|Shoppers wore masks as a precaution against contracting swine flu yesterday in Kobe, Japan. (Kyodo News via Associated Press)|
Swine flu transmit rates studied
WHO examines cases in Spain, Britain, Japan
GENEVA - Health experts are looking very closely at the spread of swine flu among people in Spain, Britain, and Japan, a WHO official said yesterday as Japan reported a one-day explosion of over 70 new cases, mostly among teenagers.
The swine flu outbreak is expected to dominate the World Health Organization's annual meeting, a five-day event that begins today in Geneva and involves health officials from the agency's 193 member states.
Dr. Margaret Chan, WHO director general, will release experts' recommendations on the production of a swine flu vaccine sometime at the meeting. Pharmaceutical companies are ready to begin production, but many decisions have to be made first - such as how much vaccine to make, how it should be distributed and who should get it.
Some specialists say there is no question that a swine flu vaccine must be produced but WHO needs to discuss the issue with its members.
As of yesterday, the swine flu virus, which WHO calls the A (H1N1) virus, has sickened at least 8,480 people in 40 countries, killing 75 of them, mostly in Mexico.
Japan's health ministry confirmed dozens of new cases of swine flu in waves of announcements yesterday, prompting the government to shut down schools and cancel public events. By late yesterday, Japan's tally rose from five confirmed cases to 78, many of them high school students who had not traveled overseas.
Most new cases involved students in the western prefectures of Hyogo and Osaka. Health officials said they were recovering in local hospitals or at home.
Customer service workers at stores, restaurants, and train stations in those two regions immediately began wearing masks as a precaution.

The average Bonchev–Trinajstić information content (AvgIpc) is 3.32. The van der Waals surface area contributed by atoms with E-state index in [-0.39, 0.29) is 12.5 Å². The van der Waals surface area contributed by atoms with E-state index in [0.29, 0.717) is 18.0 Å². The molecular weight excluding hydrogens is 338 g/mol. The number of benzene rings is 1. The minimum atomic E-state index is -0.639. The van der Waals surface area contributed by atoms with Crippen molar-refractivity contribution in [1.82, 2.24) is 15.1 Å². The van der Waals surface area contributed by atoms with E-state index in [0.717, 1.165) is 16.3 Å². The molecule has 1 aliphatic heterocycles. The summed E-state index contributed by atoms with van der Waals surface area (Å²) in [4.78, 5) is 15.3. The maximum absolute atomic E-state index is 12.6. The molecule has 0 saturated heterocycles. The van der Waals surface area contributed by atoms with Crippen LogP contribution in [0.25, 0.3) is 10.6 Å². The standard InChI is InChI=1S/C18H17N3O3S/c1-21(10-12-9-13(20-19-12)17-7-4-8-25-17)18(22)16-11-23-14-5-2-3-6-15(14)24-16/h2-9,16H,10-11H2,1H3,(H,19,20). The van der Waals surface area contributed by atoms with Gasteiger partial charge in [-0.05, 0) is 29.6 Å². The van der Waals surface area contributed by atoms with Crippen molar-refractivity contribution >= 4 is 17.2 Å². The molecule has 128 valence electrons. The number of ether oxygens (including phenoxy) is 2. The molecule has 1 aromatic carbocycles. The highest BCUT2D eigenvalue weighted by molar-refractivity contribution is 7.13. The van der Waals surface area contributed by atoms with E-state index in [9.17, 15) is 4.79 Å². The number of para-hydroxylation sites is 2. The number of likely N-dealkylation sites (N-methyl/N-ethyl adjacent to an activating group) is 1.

"We have not determined how the virus spread in the region, and we are doing our best to track down the route of the infections and contain them," Chief Cabinet Secretary Takeo Kawamura said.
Japan had established strict quarantines at airports, but decided on Saturday to focus on containing the domestic outbreak.
WHO spokesman Gregory Hartl said in-country transmission rates were a key factor in whether the global body decides to increase its pandemic alert level. Right now, the world is at phase 5 - out of a possible 6 - meaning that a global outbreak is "imminent."
"We already know about the UK and Spain, that they have a relatively high number of cases compared to other European countries, so by simple virtue of the fact that they have more cases they need to be kept an eye on," Hartl said in an interview with AP Television News.
"There seems to have been activity in the last few days in Japan so we need to watch that too," he said.
Spain and Britain have had the highest numbers of cases in Europe, reporting 103 and 101 cases respectively. Britain announced 14 new cases yesterday, with 11 of those being transmitted in-country - people who had not traveled to Mexico or the United States but were infected by others who had the virus.
A pandemic could be triggered if the virus starts to be transmitted from person to person on a large scale outside the Americas, WHO experts have said. But it would have to jump among people outside schools, hospitals and other institutions that typically pass on such viruses quickly.
Chile, meanwhile, reported its first case of swine flu, a 32-year-old woman who had just arrived from the Dominican Republic.